The first Cross-strait Economic and Trade Forum, postponed from dates in August and September in Taipei due to a politically sensitive situation between Taiwan and China's mainland, finally began April 14 in Beijing.
Attended by over 400 people including officials from the Communist Party of China (CPC), Kuomintang (KMT), People First Party and New Party, as well as economic experts and business people, the two-day-long forum closed with seven-point joint proposals and 15 new policies for the Chinese mainland to promote economic and trade relations across the Taiwan Strait.
"These policies, along with the consensus reached at the forum, are more than what we expected," said Chinese KMT Honorary Chairman Lien Chan, who headed a KMT delegation, at a press conference after the forum. KMT Vice Chairman Wu Po-hsiung said at the forum's closing ceremony that with these policies, the Taiwanese people will feel the sincerity of the mainland.
The policy package was announced by Chen Yunlin, Director of the Taiwan Work Office of the CPC Central Committee. It covers issues related to Taiwan's agricultural and aquatic products, cross-strait agricultural cooperation, recognition of university diplomas issued in Taiwan, visits between mainlanders and Taiwanese, and Taiwanese becoming customs agents and being engaged in medical services on the mainland.
Among the 15 policies, seven are related to agriculture and fishery, which, according to a commentary published in Hong Kong-based Ming Pao newspaper, may shake Chen Shuibian's base of supporters in the southern part of Taiwan and also match up with the mainland's plan of building a "new socialist countryside."
The Ming Pao article also noted that the mainland presented this gift on the eve of President Hu Jintao's U.S. state visit, trying to convey to the United States that it has the sincerity to promote cross-strait economic and trade relations, as well as communication.
Indeed, the 15 new policies were well received by participants of the forum, many of whom considered them very positive. Winston Chang, President of the Xuzhou Association of Taiwanese-invested Enterprises, said that with the mainland's recognition of university diplomas issued in Taiwan, graduates of Taiwan will be able to work as professionals on the mainland, which is a great benefit for Taiwanese youth with relatively few opportunities after graduation.
Xie Kungzong, President of the Beijing Association of Taiwanese-invested Enterprises, said he thought highly of the measure that Taiwan visitors may receive necessary documents from mainland hospitals and clinics for conveniences such as reporting medical expenditure upon returning home. He said this will greatly improve the life of Taiwanese businesspeople on the mainland.
The Cross-strait Economic and Trade Forum, jointly organized by institutions under the CPC and the KMT, is a key part of the five common aspirations and prospects agreed upon by General Secretary of the CPC Central Committee Hu Jintao and the then KMT Chairman Lien Chan last April, and is also an important activity for the two parties to continue communication, according to Li Bingcai, Deputy Director of the Taiwan Work Office of the CPC Central Committee.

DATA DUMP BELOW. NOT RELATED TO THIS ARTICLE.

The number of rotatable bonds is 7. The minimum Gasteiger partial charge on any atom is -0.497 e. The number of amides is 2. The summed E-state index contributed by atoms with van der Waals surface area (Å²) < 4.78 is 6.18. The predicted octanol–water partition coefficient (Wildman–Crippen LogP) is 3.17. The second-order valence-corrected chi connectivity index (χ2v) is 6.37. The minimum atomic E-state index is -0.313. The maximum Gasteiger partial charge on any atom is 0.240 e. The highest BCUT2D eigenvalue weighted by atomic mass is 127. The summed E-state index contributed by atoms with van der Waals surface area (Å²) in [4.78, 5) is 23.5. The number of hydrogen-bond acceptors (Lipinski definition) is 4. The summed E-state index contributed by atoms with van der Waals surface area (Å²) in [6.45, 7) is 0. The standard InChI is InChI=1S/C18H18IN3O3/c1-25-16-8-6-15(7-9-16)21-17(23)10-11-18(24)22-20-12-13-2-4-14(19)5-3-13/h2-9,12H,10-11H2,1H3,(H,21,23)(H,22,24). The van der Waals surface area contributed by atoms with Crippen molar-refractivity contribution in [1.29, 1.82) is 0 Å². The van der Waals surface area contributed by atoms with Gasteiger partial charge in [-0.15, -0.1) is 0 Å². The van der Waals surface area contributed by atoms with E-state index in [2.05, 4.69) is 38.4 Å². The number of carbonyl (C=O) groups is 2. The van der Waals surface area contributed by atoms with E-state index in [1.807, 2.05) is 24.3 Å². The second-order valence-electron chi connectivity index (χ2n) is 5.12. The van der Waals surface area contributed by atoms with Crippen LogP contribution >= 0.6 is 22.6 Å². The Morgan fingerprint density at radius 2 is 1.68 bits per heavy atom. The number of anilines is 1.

Li announced the seven-point joint proposals, reached after two days of discussions on how to further implement negotiation results achieved by the CPC and KMT during the past year.
The joint proposals suggest the promotion of cross-strait direct transport, agricultural, financial and economic exchanges, and cooperation and visits of mainlanders to Taiwan.
The proposals stated that the mainland will make the financing of small and medium-sized Taiwan-invested enterprises more convenient, encourage and support service industries from Taiwan to enter the mainland market and also urge Taiwan's leaders to let financial institutions from the mainland set up branch offices in Taiwan.
At the closing ceremony, Vice Chairman of the KMT Wu Po-hsiung asked Taiwan, led by the Democratic Progressive Party, to implement the proposals put forward by this forum.
KMT legislator Ho Tsai-feng, who participated in the forum as a people's representative, said she and 32 other KMT legislators attending this forum will bring the consensus and feedback back to Taiwan. She said she was quite confident in the realization of the consensus, as Taiwan's leaders have already been "less intransigent" under pressure from opposition parties and legislators.
Direct flights across the Taiwan Strait at fixed dates and fixed destinations have been put into plan, Ho Tsai-feng said, although these flights haven't yet begun. Fixed dates previously referred to the Spring Festival, for example, but now these dates will be expanded to include more festivals and holidays, and even Western festivals, Ho explained.
Sean Lien, Managing Commissioner of the KMT Central Committee, also expressed his confidence in the consensus reached in this forum. "Some people said that the conclusion of this forum does not have the power of execution. Wrong. At least, it will pose a huge pressure on the Taiwan authorities," Lien opined.
Another KMT legislator, Ting Shou-chung, expressed the same hope as Ho, that the realization of the joint proposals would not take long, as "to grab the [potential] achievements [of this forum], the Democratic Progressive Party had already taken some oaths before the opening of this forum." Ting said the legislators will continue to push for direct transport across the Taiwan Strait. He also said he hoped the mainland would come out with more detailed measures in terms of cross-strait communications and exchanges.